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Mayor, former chief cleared in Waveland excessive force suit
By Dwayne Bremer
Mar 12, 2013, 19:35

The city of Waveland, Mayor David Garcia and former police Chief Jimmy Varnell have all been cleared in a lawsuit which claims two former WPD officers used excessive force when arresting a man during the 2010 Nereids parade.
U.S. District Judge Louis Guirola issued a partial summary judgment last week in the case of Earl Seymour vs Clay Necaise, Jeffery Guillot, and the city of Waveland.
The judgment dismisses claims against the city, Garcia, and Varnell; however, individual claims against Necaise and Guillot are being allowed to move forward.
According to court records, Seymour was standing along the parade route in 2010, when he observed two of his friends getting into an argument with a Waveland police officer.
Seymour walked over to see what was going on and officers asked him to leave the area, the judgment said.
Seymour refused to leave the area and was eventually arrested and Necaise and Guillot Tased him.
Seymour had claimed in his lawsuit that he was falsely arrested, that the officers used excessive force, and that the city and police chief failed to properly train its officers.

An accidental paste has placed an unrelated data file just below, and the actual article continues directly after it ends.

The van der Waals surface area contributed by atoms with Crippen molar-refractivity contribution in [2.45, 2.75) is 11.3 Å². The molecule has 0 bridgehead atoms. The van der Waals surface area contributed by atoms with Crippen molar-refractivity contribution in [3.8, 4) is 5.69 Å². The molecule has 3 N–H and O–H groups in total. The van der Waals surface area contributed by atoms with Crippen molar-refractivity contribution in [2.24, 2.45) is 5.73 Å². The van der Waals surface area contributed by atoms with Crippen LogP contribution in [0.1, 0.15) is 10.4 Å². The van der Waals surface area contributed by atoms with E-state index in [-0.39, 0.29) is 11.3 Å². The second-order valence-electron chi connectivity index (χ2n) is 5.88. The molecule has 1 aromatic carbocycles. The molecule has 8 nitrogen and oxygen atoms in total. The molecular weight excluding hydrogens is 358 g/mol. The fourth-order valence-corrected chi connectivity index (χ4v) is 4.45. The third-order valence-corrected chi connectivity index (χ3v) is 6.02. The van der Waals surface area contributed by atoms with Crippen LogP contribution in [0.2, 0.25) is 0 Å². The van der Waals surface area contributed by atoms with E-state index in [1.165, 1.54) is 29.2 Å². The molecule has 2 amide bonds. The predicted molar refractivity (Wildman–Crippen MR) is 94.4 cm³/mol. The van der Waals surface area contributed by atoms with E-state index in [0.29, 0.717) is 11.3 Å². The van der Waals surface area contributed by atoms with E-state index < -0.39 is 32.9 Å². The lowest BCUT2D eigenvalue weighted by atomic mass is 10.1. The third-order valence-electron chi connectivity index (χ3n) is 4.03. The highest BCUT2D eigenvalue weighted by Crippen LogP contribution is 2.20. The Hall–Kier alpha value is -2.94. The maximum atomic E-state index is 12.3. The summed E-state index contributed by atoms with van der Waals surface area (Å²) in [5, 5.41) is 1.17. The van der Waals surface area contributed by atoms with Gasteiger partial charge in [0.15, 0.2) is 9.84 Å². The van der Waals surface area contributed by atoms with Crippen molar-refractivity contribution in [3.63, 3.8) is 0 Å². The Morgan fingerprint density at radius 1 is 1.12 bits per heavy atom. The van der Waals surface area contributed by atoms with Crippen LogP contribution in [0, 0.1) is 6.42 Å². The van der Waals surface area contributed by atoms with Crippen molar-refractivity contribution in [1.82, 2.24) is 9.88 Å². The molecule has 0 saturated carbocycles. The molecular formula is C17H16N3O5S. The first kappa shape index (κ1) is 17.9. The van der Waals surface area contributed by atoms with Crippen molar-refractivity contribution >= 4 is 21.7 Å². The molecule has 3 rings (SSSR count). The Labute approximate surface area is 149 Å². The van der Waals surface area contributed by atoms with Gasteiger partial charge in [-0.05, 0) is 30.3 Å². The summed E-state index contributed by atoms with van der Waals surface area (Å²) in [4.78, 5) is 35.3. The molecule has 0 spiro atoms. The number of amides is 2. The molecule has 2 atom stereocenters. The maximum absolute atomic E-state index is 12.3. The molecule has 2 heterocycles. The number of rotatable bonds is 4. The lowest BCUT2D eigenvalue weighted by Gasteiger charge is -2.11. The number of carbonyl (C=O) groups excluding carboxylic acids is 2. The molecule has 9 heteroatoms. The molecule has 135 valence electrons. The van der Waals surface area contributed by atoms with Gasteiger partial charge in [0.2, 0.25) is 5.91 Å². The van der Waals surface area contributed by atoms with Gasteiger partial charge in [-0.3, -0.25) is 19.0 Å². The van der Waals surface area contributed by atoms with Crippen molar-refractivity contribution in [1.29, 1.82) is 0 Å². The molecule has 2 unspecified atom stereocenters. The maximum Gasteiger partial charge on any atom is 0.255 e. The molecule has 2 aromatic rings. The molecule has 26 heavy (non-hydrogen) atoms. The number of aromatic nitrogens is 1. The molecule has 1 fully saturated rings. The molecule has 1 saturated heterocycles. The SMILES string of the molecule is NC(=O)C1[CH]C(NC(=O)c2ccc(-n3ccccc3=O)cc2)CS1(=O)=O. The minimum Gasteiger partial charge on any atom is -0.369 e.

Garcia was named as a defendant in the suit, despite the fact that he was not mayor at the time of the incident.
Guirola said in his judgment, neither Garcia nor Varnell could be held liable because they were not involved in the incident.
"Supervisory officials cannot be held liable under section 1983 for actions of subordinates on any theory of vicarious or respondeat superior liability,," Guirola said. "He or she must have been personally involved in the plaintiff's injury to be liable."
Guirola also ruled that the city could not be held liable because his alleged injuries were not caused by a "policy, ordinance, regulation or decision that is an officially persistent practice of city officials or employees."
Garcia said Tuesday that he is "relieved" that he and the city have been cleared in the suit.
At one point, the city had more than a dozen open lawsuits against it and the police department. There are only two suits against the city -- David Marquar vs. Christopher Allen and Blain Hobgood vs. Troy Bordelon -- remaining in federal court.
"We inherited a lot of lawsuits and we almost have all of them finished," Garcia said. "It's a relief to me personally too, because I was not mayor when these events took place."
In addition to the dismissal of claims against the city, Garcia and Varnell, Guirola also cited that Seymour could not seek recourse in state court because of the statutes of limitation has expired.
The only remaining option for Seymour now is seeking damages against Necaise and Guillot in their individual capacities.
No trial date has been set in the case yet.














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